Second, the notion that the universe began to exist is obvious, yet epistemologically speaking, "began to exist" requires a root experience or genuine pragmatic to imply the argument / consideration. Have Aquinas et al, provided that position? What was the provision and why?

    According to Kant, the vibrations themselves of the earth and stars define the alternates in question and are identical to the human mind.
    Is it without consciousness, experience or thought? If so, why did they consider it only from the conscious vantage point...
    Hume argues, we know only by experiencing the thing, so it also is impure subjective humanism...

    1. Bibowen profile image90
      Bibowenposted 7 years ago in reply to this

      But certainly, we're not required to experience every "began to exist" to know that things have causes or that we can derive knowledge from them, are we? There are billions of people in the world that I did not "experience" their beginning. But I'm within my epistemic rights to derive knowledge of their existence. Imagine what an assumption would do to science if every scientist had to experience every beginning to what he investigated.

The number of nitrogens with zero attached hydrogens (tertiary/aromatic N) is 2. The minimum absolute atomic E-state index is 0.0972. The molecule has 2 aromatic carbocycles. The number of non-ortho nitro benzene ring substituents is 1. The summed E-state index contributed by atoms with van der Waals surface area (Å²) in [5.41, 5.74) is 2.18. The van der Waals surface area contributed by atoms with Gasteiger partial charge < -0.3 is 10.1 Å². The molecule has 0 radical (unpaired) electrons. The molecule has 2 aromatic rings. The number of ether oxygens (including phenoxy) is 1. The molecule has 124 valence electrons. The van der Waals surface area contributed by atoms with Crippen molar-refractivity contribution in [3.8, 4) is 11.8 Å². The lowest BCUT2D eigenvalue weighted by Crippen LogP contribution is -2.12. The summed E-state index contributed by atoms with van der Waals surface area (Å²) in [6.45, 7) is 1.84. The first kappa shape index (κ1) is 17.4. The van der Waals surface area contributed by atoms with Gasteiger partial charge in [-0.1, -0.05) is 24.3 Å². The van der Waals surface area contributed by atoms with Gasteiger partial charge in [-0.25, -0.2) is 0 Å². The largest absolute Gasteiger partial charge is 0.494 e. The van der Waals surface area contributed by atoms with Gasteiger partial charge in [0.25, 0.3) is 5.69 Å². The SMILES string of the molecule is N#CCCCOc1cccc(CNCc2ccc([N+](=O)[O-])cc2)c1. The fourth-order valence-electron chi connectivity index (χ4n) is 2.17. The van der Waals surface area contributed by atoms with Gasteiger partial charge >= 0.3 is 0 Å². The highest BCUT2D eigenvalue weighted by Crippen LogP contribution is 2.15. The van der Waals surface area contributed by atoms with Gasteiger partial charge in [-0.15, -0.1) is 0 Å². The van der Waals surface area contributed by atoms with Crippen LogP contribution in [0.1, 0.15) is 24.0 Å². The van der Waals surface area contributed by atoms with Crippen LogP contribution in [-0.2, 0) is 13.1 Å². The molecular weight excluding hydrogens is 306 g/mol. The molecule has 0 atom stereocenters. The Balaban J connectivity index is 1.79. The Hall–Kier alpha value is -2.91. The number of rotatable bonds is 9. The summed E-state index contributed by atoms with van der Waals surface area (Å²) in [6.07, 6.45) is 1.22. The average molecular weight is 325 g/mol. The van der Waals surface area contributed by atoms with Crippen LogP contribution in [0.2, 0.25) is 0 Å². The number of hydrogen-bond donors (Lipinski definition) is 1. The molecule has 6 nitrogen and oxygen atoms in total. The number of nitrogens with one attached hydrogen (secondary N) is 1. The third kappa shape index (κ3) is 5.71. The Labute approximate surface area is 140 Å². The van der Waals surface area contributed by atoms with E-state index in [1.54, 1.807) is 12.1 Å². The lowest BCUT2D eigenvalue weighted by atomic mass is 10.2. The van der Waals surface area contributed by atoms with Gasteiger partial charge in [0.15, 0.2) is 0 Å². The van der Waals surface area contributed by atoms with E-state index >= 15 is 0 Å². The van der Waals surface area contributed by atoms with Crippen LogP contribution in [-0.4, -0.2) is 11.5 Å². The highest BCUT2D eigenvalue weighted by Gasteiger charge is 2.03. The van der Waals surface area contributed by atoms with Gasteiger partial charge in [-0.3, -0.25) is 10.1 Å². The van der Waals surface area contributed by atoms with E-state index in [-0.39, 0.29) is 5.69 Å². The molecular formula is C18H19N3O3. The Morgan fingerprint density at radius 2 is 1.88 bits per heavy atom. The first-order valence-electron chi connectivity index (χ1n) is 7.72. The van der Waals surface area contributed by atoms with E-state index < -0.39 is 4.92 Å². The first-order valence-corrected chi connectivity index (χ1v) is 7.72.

But second, consider this characterization you give of Hume's take on experience: it's self-refuting. Can you "experience" his statement? If you can't, you can't derive knowledge from it. If you can derive knowledge from it, then what prohibits us from deriving knowledge from the phrase "began to exist" even if we didn't experience it?

      1. profile image0
        Twenty One Daysposted 7 years ago in reply to this

        I agree. Which is why the experience factor is, as said, impure. Yet, also, Kant's exclamation is no less impure. Knowledge is understood without consideration or experience. Both can be functional and useful, but by the standards of existence, neither is required to be understood. And yes, The Quality factor does demand either/or to be explained. Which, would make all thought subjective humanism, yes?

      2. Don W profile image82
        Don Wposted 7 years ago in reply to this

        Well you are actually engaging in two arguments here which is interesting. The first is the argument presented in the OP, the second relates to issues concerning inductive reasoning itself which hasn't yet been made explicit:

        1) It is epistemologically justified to infer things using
            inductive reasoning, i.e. every X observed has Y, therefore
            every X has Y